A proposed Hampton Inn hotel on El Camino Real in Menlo Park was sidelined Monday night (June 24) when the city's Planning Commission voted 3-1-1 against approving the hotel. Commissioners also decided to continue further discussion of the matter to their next meeting, likely to be on July 22.
The plan for a three-story, 70-room hotel with an underground parking garage at 1704 El Camino Real has gone through numerous iterations since it was first proposed in 2016.
There is now a 28-room Red Cottage Inn there, and the developer, Sagar Patel, says his family has worked hard running the inn since 1994.
In order to build the new hotel at the density the owner has proposed, the city requires that a "public benefit" be provided to the community. Patel has asked the city to allow the hotel or "transient occupancy" taxes – a fee of 12% per hotel room per night that goes directly to the city – to qualify as the required public benefit.
The tax revenue has been accepted as the public benefit in past projects under the current El Camino Real/downtown specific plan zoning code - including the Park James Hotel and Marriott Residence Inn projects - but the residents near this proposed hotel have argued that it isn't enough to make up for what they believe will be adverse impacts to the neighborhood.
Patel talked about the work he's done with the neighbors to address their concerns, but residents still raised pointed objections to the development.
Among them: That the proposed white exterior would be visually impactful; that the proposed 8-foot-tall wall around the perimeter should actually be 13 feet and painted brown instead of white; and that the proposal, which has been redesigned multiple times with feedback from the nearby residents, "looks like a freeway motel."
Patel said that while he's been criticized for the "franchise of choice," the hotel will "look more and feel like a boutique hotel that … happens to have a Hampton Inn sticker."
Patel said he has revised a mid-process proposal to put the underground parking above ground - which would have saved money but which the neighbors disliked - because he "didn't want to fight the fight."
"We've had this property for a long time," he said. "We've toiled for a long time. For us to give up equity in this project is not something we take lightly."
A divided commission
The commission's vote highlights an ongoing philosophical tension among commissioners: Should members abide by the zoning laws and policies laid out in the city's El Camino Real/downtown specific plan and ConnectMenlo general plan update, which govern the two areas of town where most new development is occurring? Or should they take a more active stance against projects that, while fully compliant with these zoning laws and policies, some members oppose for other reasons?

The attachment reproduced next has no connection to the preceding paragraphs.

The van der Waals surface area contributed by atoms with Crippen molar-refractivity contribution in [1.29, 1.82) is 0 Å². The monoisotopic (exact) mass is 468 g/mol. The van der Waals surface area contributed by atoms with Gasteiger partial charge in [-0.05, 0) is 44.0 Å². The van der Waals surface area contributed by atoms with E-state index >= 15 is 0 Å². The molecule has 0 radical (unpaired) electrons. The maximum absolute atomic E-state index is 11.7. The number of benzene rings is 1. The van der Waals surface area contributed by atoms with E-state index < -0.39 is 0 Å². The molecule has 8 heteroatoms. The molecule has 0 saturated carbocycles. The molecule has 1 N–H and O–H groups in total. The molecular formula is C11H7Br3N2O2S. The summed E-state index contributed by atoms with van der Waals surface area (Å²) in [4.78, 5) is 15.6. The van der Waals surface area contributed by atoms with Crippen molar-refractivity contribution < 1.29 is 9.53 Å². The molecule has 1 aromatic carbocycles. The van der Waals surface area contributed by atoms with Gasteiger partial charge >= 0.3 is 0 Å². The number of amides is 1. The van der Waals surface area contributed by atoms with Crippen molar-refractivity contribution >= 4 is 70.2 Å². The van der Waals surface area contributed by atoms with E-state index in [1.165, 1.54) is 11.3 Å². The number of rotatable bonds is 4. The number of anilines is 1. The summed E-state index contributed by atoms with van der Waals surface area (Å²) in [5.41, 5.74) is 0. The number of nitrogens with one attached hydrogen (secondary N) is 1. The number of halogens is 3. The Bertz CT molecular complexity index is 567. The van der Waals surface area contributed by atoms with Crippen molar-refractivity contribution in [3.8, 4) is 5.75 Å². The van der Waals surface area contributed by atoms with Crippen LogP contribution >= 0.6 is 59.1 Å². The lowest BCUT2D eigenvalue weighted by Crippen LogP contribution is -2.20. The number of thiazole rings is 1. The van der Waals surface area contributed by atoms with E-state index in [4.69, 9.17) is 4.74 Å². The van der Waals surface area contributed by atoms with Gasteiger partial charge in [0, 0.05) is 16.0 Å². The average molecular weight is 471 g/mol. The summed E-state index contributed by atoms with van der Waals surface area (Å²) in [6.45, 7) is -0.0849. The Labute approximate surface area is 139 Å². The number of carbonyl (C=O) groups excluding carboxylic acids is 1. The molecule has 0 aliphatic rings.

Commissioner Andrew Barnes took the former position.
Given the steps the applicant has taken and what the rules have been up to now under the El Camino Real/downtown plan, he said, "I'm unable to find a reason why it doesn't conform."
Evaluating whether or not hotel taxes should be allowed to count as a public benefit, he argued, is above his "pay grade" (as a volunteer commissioner).
Commissioner Henry Riggs' response was mixed: He argued that the city took years to develop these plans to create consistent policies, but noted he did want a debate about whether hotel taxes should count as a public benefit. In addition, he argued, "The applicant here has worked with the neighborhood to a degree that, in 12 years, I have rarely seen." He ultimately abstained from a vote.
Commissioners Michele Tate, Camille Kennedy and Katherine Strehl voted against approving the project at all. As a result, the matter will have to be brought back to the commission because city staff wasn't prepared for that decision and must now draft new "findings" for why the project shouldn't be approved.
That means another public hearing and the potential for the commission's two absent members, Michael Doran and Chris DeCardy, to weigh in next time.
Kennedy said she didn't think the project should be approved because the "base" amount of development the downtown plan permits isn't good for the community anymore, let alone the "bonus" amount of development the plan allows if the developer provides benefits to the community.
Strehl said her most significant objection to the project is the proposal to accept hotel taxes as a public benefit.
The taxes-as-public-benefit debate, she said, is "something I think the City Council needs to grapple with. The sooner they grapple with it, the sooner this project can come back."
Correction: A previous version of this story incorrectly indicated that Commissioner Riggs had voted in opposition to the motion to not permit the hotel; in fact, he abstained, but did support a previous motion to permit the hotel.